Casey Wilson felt a sense of relief when her son Max was diagnosed with celiac disease, an autoimmune condition where the body is negatively affected by gluten. After years of discomfort, her then 4-year-old began to thrive and, as she wrote in a New York Times op-ed, “his truer self emerged.”
Now, three years on, Wilson, 41, and her family have adopted a lifestyle that aligns with Max’s needs. In an interview with People, the actress and Fed Up podcast host said she, her husband David Caspe and their 4-year-old son Henry all eat gluten-free because, for Max, his diet is not a choice but a necessity — and they want to support that.
"I guess I might have been guilty a little bit of like, 'Oh, people have these sensitivities in gluten.' And I stand so corrected and I feel badly," she said of 7-year-old Max’s battle. "That whole world opened up to me and I try not to be the mom that's like, 'Hi, my son...' No one wants to be that annoying mom. But at the same time, we eat gluten-free in our house and I feel a lot better, and I don't have that sensitivity."
People with celiac disease have an intolerance to gluten and can face debilitating issues in the small intestine if they eat foods containing the wheat protein. Even trace amounts of it can cause digestive distress, and neurological and skin-based reactions are also common after ingestion.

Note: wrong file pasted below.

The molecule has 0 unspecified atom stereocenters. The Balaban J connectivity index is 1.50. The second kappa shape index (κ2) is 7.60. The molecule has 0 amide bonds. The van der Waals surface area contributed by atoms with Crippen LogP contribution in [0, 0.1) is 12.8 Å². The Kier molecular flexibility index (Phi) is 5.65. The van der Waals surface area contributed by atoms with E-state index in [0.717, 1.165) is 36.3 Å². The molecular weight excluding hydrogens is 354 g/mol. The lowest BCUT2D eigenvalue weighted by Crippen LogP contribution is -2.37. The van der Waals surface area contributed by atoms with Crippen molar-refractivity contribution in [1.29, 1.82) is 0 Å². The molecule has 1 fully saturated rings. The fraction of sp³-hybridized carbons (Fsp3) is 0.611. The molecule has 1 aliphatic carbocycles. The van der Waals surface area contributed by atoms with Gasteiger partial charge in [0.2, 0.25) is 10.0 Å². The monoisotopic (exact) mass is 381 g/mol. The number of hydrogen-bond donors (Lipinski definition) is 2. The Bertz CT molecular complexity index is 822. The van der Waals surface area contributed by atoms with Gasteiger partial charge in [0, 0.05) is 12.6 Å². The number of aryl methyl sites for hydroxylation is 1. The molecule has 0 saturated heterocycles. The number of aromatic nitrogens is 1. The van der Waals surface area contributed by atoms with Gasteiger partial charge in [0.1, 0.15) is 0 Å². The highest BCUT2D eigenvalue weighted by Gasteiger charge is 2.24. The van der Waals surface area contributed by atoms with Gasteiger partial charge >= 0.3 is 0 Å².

Although it’s easier to cook and eat gluten-free meals, Wilson admits that she and Caspe order out sometimes to satisfy their wheat cravings. "I feel like I have so many cheat meals,” she teased. “I need to have the good meal once a week. Like, where's my non-cheat meal?”
She continued, “Life is short and life is so difficult. The idea of reining oneself in all the time to me is just so, kind of such a bummer.”
Wilson narrates the new Wondery podcast, Fed Up, which tackles diet culture, influencers and the feud between Tanya Zuckerbrot and Emily Gellis over the high-fiber F-Factor Diet. Wilson currently enjoys the meal-tracking program Noom, but believes it’s all about the approach when it comes to weight loss and diet fads.
"Certainly, as an actress, I've had my own run-ins with 'needing' or being told to be thinner. It certainly affected me, but I've actually tried to kind of maintain a healthy sense of self within this business, which I think has been hard,” Wilson told People. "I've just done therapy and I'm in comedy. So I try to just kind of let it roll off and just do what makes me feel good in my own skin."
A good lesson for herself, and for her young boys.